Elephantmen: War Toys trade paperback
Writer: Richard Starkings
Cover artists: Boo Cook & Ladronn
Publisher: Image Comics/Active Images
Price: $9.99 US
Reprinting the three-part War Toys limited series set in Richard Starkings’s world of Hip Flask, this story features a plethora of science-fiction elements, the powerful visuals of some well-designed anthropomorphic animal characters and unrelenting action that’s bound to grab the attention of many readers. But the more fantastic, over-the-top aspects of the book, no matter how many of them are, can’t hide the true nature of the story. This is a war story, and in many ways, it’s an old-fashioned war story, the kind of fare one would have found in DC’s Our Fighting Forces, G.I. Combat or Men of War decades ago. It’s about how a conflict that started out as political can become personal all too easily for those forced to fight. It’s about how each soldier is both a hero and a villain; the difference simply falls to perspective.
It’s the 23rd century, and China is at war with Africa. It’s a brutal war, and no rules seem to apply at all. France has become a casualty of a biological weapon, its populace devastated by disease, with a fraction managing to survive the plague. Now, the Elephantmen have been sent in to finish the job to ensure the biological weapon doesn’t escape the country, carried unknowingly by a survivor. Just as it did in the Second World War, a French resistance movement arises to fight against impossible odds. At the heart of the carnage is Yvette, who’s seen the Elephantmen kill her friends and loved ones. She’s determined to get even. But how can one human being pose any threat to the unstoppable juggernauts genetically engineered for war?
The strength of Moritat’s artwork is nothing new, at least as far as Elephantmen readers are concerned. He proved he was equal to the daunting task of filling Ladronn’s shoes as the main artist for the property, and he continues to exhibit some fascinating, engaging visuals with War Toys. There are times when his art here reminded me of Frank (Sin City) Miller’s and Howard (American Flagg!) Chaykin’s styles, and at others, one can see the influence of such legends as Moebius and Ladronn in the meticulous detail. Moritat makes the most of the black-and-white format, and the European backdrops, especially in the third chapter, are absolutely stunning. Yvette, the tragic heroine at the heart of the story, is depicted as being buxom and beautiful, but I never got the impression the artist was presenting her as a sexual object. Instead, his purpose seems to be to demonstrate that war corrupts, that it taints. By the end of the story, Yvette is consumed with hate, not survival. The ugly rage within eclipses her external beauty.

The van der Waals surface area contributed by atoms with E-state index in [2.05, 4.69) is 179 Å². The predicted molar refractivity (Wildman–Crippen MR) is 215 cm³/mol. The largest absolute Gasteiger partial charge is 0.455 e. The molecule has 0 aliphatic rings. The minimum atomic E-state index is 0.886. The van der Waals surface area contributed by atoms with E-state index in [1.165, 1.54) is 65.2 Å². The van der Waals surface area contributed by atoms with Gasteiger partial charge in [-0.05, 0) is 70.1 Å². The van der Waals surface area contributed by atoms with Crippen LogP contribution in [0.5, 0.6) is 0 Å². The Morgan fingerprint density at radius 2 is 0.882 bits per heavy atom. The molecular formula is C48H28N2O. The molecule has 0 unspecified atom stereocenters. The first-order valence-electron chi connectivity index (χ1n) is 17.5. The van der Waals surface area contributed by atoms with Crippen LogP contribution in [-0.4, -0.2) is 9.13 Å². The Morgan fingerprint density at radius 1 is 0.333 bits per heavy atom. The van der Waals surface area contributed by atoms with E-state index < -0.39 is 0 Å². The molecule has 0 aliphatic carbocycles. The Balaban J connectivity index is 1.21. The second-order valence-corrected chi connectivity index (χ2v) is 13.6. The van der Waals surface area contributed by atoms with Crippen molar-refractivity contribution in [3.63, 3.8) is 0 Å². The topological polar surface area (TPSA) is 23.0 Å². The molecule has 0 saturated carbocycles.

The cover for this collected edition is a bit puzzling. I don’t understand why Starkings and company opted to emphasize the robotic/armored Elephantman on the cover when that element played such a minor role in the story. It merely served as a strong visual, perhaps summing up the notion that the Elephantmen were designed to be war machines; here, one is presented as a war machine literally. Yvette’s eyes and her rage (represented by the red color) are a much more prominent element in the story; in fact, with her and her hatred, there really wouldn’t be a story. The brighter colors are an odd choice as well, given the starkness of the visuals found inside the book.
When you consider the fact that this book’s writer is also the president of Comicraft, an industry pioneer in digital lettering, it should come as no surprise that the letters often add to the storytelling experience. There are panels in which sound effects blend into the art. Letters take the places of bullets and bombs, and larger effects make for a “surround sound” kind of feel, just with a visual bent. There’s also a nice balance between traditional letters and sound-effect representations and an effort to enhance the harshness of the war story with more inventive approaches.
While the main Elephantmen series is a color book, War Toys is presented in black and white, and I think I see the reason. That’s how most of the characters — from Yvette to Horn — see each. There’s black and white, day and night, good and evil. Yvette sees the Elephantmen only as monsters, just as the genetically engineered soldiers see her as a savage beast in need of eradication. Only Hip Flask (named in this story only by a number) deviates from such limited perspectives. Though the elements are over the top and fantastic, the central message — of the wasteful and spiritually devastating nature of war — is clear and quite down to earth. 8/10